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Trade & Transport Policy in Inclement Skies - The Conflict between Sustainable Air Transportation and Neo-Classical Economics

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Document pages: 56 pages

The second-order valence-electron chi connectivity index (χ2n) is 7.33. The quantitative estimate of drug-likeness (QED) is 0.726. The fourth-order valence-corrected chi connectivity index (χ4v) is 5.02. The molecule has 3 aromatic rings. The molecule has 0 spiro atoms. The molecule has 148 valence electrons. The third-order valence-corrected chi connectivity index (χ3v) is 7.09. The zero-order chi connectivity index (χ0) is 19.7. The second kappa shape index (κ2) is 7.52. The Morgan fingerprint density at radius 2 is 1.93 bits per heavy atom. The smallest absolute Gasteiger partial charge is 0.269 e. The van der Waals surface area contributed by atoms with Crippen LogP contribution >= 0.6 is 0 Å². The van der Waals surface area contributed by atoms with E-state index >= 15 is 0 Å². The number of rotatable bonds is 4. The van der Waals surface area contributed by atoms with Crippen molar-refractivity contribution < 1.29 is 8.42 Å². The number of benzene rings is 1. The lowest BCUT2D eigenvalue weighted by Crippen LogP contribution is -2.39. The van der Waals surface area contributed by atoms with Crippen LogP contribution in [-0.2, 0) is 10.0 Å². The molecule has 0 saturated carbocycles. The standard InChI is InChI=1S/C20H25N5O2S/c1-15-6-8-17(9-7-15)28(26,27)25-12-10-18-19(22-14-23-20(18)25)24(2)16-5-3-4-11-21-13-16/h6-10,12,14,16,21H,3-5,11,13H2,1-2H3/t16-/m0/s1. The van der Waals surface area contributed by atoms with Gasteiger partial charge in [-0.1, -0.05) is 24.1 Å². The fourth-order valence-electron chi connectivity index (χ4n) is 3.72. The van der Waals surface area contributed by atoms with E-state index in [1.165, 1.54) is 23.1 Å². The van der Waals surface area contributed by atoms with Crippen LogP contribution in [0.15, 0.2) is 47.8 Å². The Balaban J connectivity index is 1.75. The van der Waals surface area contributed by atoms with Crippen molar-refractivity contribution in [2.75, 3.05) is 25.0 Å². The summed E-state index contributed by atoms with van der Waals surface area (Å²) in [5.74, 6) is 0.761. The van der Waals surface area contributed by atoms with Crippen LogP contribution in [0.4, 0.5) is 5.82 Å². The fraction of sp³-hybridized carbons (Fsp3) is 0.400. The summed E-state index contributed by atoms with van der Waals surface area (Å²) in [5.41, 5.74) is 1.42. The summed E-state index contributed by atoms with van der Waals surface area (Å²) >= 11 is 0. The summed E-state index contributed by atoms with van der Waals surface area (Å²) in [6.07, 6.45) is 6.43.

Abstract: Transportation has been described as the world s most serious environmental villain. Concerns over profligate consumption of non-renewable resources (i.e., fossil fuels), global warming, ozone depletion, and acid rain, as well as air and noise pollution, urban sprawl, congestion, and safety, warrant careful examination of the role of transport in making the planet less habitable. As one source put it, "as a result of decades of careless development practices, our generation is now confronted with the reality of irreversible environmental damage. " Among the most prominent of non-renewable resources being consumed at a vigorous rate are fossil fuels, particularly oil. During the twentieth century, world energy consumption increased more than twelve times, while per capita energy consumption increased 3.7 times. Fuel consumption by transport increases at the rate of 2.6 a year. The combustion of fossil fuels releases significant pollutants into the Earth s atmosphere; these include greenhouse gases, such as carbon dioxide, methane, nitrogen oxides [NOx], volatile organic compounds, and unburnt hydrocarbons. Greenhouse gases are those which are particularly effective in absorbing longer wavelength radiation beyond the visible light spectrum and trapping it in the atmosphere. Transportation accounts for forty-five percent of all volatile organic compound emissions. Though most of the problem of pollution is caused by the surface modes, particularly the automobile, increased concerns are being raised by air transportation-the fastest growing mode of transport and the only human enterprise to emit pollutants directly into the upper atmosphere. Noise and emissions are the most serious environmental problems posed by commercial aviation. Aircraft and the airports to and which they fly are their source. The fundamental question is how to accommodate commercial economic activity without jeopardizing the environment in which we live. This article examines the traditional means by which the adverse environmental consequences of air transport may be arrested and advocates consideration of non-traditional remedies. Within the traditional arsenal of prohibitory and remedial means examined are: U.S. legal and regulatory mechanisms; airport locational and environmental abatement alternatives; and technology and planning. Within the less traditional means of arresting environmental pollution and enhancing sustainability examined are: social norms; rational pricing; trade policy; and transport policy. A comprehensive solution to the problems of environmental degradation caused by air transport requires that all these areas be addressed. No single remedy will likely work, and several are inextricably intertwined; but much progress can be made if they are pursued in tandem. The overriding objective should be to make transport least offensive as possible, so as to achieve sustainability. But before addressing remedies to the problem of environmental degradation, this article first assesses the problem.

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